One of the wonders of God’s Word is its power to convey more than one message at once.
The Lord took three disciples to a mountain top, and there the disciples witnessed the glory of His transfiguration. When Jesus and His disciples came down from the mountain, they found the other disciples being questioned and challenged by scribes.
Mark’s gospel shows us in another way the condescension of the Savior who came down from glory to become involved in the affairs of men.
Even though a multitude of people surrounded the scribes and disciples, Jesus went directly to the scribes who troubled His disciples. “What question ye with them?” He asked.
From the crowd of people there came a reply to Christ’s question.
“Master, I have brought unto thee my son, which hath a dumb spirit,” a man said.
The spirit, said this father, had complete control of his son. The spirit took the boy into dangerous situations, causing him to convulse and to fall into fire at times, and in water at other times.
The boy foamed at the mouth like a mad man, and the demon possession was so powerful that his body was wasting away.
The father had brought his son to Jesus, but not finding Him had sought the help of the disciples, but they were unable to cast out the demon.
In the nineteenth verse, Mark recorded that Christ said, “He answereth him.” The person addressed by the Savior is unclear because He could have been speaking to the scribes, the boy’s father, the disciples, or all of them.
The boy was brought to Jesus and the demon, knowing he was in the Lord’s presence, caused the boy to have a seizure and he fell to the ground, foaming at the mouth.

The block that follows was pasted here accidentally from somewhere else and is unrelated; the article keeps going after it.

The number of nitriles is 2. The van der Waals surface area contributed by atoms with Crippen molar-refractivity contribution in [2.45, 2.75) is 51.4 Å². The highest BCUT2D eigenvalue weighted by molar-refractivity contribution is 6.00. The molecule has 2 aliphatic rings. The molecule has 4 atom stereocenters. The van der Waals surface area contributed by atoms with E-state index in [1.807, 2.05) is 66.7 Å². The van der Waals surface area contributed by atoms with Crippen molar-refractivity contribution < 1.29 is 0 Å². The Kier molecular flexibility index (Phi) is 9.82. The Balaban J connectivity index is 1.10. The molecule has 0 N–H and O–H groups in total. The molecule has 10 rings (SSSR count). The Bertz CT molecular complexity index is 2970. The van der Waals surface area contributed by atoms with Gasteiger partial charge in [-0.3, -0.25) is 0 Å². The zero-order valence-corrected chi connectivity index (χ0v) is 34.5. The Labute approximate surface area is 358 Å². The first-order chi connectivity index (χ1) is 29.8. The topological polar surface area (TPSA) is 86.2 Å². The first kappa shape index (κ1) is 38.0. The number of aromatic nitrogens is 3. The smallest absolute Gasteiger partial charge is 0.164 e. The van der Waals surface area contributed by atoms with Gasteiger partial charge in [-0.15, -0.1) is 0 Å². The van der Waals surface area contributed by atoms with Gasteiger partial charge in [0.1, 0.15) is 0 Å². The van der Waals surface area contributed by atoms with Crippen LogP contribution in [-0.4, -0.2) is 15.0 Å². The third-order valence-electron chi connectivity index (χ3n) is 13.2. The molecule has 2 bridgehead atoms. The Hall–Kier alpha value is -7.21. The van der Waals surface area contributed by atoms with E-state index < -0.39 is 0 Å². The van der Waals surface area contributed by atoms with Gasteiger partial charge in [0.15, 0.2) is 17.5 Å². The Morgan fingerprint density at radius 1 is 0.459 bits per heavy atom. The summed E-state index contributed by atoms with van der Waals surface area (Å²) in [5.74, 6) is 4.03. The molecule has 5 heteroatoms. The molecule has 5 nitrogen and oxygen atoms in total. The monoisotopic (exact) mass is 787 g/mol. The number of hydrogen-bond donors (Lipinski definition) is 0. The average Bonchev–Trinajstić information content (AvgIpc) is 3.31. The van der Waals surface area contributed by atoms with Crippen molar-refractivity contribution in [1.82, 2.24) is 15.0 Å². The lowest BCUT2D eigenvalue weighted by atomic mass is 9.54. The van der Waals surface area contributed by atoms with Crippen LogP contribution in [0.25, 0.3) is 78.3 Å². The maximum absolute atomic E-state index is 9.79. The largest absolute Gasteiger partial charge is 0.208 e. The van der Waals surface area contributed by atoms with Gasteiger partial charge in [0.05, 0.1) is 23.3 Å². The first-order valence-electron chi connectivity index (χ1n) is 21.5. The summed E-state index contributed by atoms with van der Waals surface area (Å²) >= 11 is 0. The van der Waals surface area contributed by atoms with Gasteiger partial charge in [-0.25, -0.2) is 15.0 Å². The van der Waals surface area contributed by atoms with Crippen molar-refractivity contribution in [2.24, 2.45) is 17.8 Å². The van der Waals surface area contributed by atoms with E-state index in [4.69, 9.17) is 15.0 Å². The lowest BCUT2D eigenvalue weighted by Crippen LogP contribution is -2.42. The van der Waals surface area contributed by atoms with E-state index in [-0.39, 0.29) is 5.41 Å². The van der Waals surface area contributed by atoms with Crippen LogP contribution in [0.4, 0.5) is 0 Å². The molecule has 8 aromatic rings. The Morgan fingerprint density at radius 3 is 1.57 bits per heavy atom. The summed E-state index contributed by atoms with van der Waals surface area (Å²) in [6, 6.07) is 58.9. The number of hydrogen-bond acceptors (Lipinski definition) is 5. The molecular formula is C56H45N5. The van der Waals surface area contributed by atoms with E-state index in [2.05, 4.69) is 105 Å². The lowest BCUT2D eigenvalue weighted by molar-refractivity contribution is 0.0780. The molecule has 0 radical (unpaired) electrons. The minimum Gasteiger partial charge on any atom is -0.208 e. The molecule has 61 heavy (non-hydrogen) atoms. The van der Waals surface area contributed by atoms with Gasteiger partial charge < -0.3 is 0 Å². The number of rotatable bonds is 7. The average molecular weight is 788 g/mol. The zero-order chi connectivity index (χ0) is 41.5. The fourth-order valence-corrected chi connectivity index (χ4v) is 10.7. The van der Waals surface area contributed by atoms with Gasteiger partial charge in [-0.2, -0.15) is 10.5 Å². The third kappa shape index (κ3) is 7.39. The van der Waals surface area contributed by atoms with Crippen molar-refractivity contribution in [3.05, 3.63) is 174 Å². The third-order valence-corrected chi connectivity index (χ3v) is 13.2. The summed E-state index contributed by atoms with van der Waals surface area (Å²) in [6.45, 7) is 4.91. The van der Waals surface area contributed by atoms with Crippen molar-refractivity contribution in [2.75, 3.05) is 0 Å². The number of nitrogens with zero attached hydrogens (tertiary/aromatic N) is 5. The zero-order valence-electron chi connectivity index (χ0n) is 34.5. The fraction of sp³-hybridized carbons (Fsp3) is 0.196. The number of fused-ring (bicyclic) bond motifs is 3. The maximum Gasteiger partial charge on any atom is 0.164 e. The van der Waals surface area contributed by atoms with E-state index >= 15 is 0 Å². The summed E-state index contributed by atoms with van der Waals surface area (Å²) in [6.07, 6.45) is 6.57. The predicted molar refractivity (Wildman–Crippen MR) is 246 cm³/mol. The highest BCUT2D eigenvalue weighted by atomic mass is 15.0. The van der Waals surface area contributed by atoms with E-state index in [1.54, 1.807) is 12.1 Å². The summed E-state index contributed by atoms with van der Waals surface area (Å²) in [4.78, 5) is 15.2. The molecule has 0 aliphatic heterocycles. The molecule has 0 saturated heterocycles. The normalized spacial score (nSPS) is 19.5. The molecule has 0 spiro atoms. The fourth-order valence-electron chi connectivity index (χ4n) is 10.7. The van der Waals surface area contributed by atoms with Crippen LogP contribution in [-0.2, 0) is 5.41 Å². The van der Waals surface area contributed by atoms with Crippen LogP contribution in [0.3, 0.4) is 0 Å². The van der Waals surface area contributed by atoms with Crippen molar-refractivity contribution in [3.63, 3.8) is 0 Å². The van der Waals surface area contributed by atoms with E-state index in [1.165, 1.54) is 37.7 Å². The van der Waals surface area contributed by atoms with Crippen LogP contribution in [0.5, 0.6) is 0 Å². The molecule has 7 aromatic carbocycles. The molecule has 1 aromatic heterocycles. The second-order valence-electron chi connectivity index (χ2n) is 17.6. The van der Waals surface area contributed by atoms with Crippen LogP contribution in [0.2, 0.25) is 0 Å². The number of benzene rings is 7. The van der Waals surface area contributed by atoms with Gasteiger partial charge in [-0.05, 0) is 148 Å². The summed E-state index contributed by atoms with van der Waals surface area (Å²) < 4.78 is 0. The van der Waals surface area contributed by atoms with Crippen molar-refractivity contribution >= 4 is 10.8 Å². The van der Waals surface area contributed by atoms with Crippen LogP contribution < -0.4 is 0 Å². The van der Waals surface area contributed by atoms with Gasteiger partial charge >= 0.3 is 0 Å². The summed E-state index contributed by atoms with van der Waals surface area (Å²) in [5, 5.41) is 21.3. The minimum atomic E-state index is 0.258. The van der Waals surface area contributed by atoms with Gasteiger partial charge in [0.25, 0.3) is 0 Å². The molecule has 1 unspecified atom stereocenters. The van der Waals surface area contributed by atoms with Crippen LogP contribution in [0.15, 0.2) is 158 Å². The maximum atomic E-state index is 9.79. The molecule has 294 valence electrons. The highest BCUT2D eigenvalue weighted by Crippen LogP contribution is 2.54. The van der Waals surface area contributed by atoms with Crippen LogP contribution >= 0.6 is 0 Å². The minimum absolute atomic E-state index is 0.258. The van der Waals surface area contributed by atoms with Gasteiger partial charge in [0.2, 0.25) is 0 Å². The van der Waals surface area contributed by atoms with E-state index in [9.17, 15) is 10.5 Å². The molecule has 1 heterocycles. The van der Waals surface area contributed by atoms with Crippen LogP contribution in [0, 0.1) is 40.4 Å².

“When did this begin happening to the boy?” Jesus asked the man.
It began, the father said, when he was a very young child.
“If thou canst do anything, have compassion on us, and help us,” the father pleaded. He wanted so badly to believe, but he confessed his doubt. As a parent, he desperately wanted his son to be released from demon’s power.
The father had to first consider if he had faith, if he really believed, Jesus could heal his son. Christ wanted this man to believe, but the man cried out, “Lord, I believe; help thou mine unbelief.”
Is this not the way it is with us? How many times have we asked Him for help and healing without the least expectation of an answer? Answers to prayer, we might think, are for other people.
Christ Jesus commanded the demonic spirit to come out of the boy, who fell to the ground. Jesus took his hand and helped him to his feet.
Later, the disciples asked Jesus why they had been unable to cast out the demon. The answer was in their question since they could do nothing without God. They most definitely could not cast out demons.
“This kind can come forth by nothing, but by prayer and fasting,” Jesus answered.
Jesus taught the disciples they should not be slack in their prayer lives, and neither should we be slack. The only way a person will be freed from Satan’s grip is by the power and authority of God. We must fervently pray for lost souls, asking God to free them from the enemy’s hands.
The Sunday school lesson is written by Ed Wilcox, pastor of Centerville Baptist Church. Reach him at [email protected]